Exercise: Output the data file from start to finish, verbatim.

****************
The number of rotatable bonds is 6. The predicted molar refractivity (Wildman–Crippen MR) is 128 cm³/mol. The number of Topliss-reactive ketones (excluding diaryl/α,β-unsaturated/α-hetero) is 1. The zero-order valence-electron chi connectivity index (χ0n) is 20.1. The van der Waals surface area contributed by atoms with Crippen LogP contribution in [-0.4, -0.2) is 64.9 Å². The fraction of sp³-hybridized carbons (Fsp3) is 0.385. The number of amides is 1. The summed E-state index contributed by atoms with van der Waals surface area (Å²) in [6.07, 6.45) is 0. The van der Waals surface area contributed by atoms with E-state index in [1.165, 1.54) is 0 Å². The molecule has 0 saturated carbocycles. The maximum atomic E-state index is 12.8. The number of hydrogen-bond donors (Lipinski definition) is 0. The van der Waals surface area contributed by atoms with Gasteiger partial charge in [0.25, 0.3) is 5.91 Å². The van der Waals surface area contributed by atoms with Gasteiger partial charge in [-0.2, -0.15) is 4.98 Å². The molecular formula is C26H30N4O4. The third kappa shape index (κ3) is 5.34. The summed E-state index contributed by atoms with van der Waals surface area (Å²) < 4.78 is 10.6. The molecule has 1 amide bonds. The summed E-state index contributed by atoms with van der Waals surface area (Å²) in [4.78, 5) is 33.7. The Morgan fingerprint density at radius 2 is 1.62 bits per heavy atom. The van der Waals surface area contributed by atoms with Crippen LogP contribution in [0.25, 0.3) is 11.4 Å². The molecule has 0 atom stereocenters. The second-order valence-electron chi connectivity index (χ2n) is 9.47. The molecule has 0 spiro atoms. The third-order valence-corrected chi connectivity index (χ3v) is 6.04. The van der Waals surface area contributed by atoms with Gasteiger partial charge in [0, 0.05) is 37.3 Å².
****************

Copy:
The number of rotatable bonds is 6. The predicted molar refractivity (Wildman–Crippen MR) is 128 cm³/mol. The number of Topliss-reactive ketones (excluding diaryl/α,β-unsaturated/α-hetero) is 1. The zero-order valence-electron chi connectivity index (χ0n) is 20.1. The van der Waals surface area contributed by atoms with Crippen LogP contribution in [-0.4, -0.2) is 64.9 Å². The fraction of sp³-hybridized carbons (Fsp3) is 0.385. The number of amides is 1. The summed E-state index contributed by atoms with van der Waals surface area (Å²) in [6.07, 6.45) is 0. The van der Waals surface area contributed by atoms with E-state index in [1.165, 1.54) is 0 Å². The molecule has 0 saturated carbocycles. The maximum atomic E-state index is 12.8. The number of hydrogen-bond donors (Lipinski definition) is 0. The van der Waals surface area contributed by atoms with Gasteiger partial charge in [0.25, 0.3) is 5.91 Å². The van der Waals surface area contributed by atoms with Gasteiger partial charge in [-0.2, -0.15) is 4.98 Å². The molecular formula is C26H30N4O4. The third kappa shape index (κ3) is 5.34. The summed E-state index contributed by atoms with van der Waals surface area (Å²) < 4.78 is 10.6. The molecule has 1 amide bonds. The summed E-state index contributed by atoms with van der Waals surface area (Å²) in [4.78, 5) is 33.7. The Morgan fingerprint density at radius 2 is 1.62 bits per heavy atom. The van der Waals surface area contributed by atoms with Crippen LogP contribution in [0.25, 0.3) is 11.4 Å². The molecule has 0 atom stereocenters. The second-order valence-electron chi connectivity index (χ2n) is 9.47. The molecule has 0 spiro atoms. The third-order valence-corrected chi connectivity index (χ3v) is 6.04. The van der Waals surface area contributed by atoms with Gasteiger partial charge in [0, 0.05) is 37.3 Å².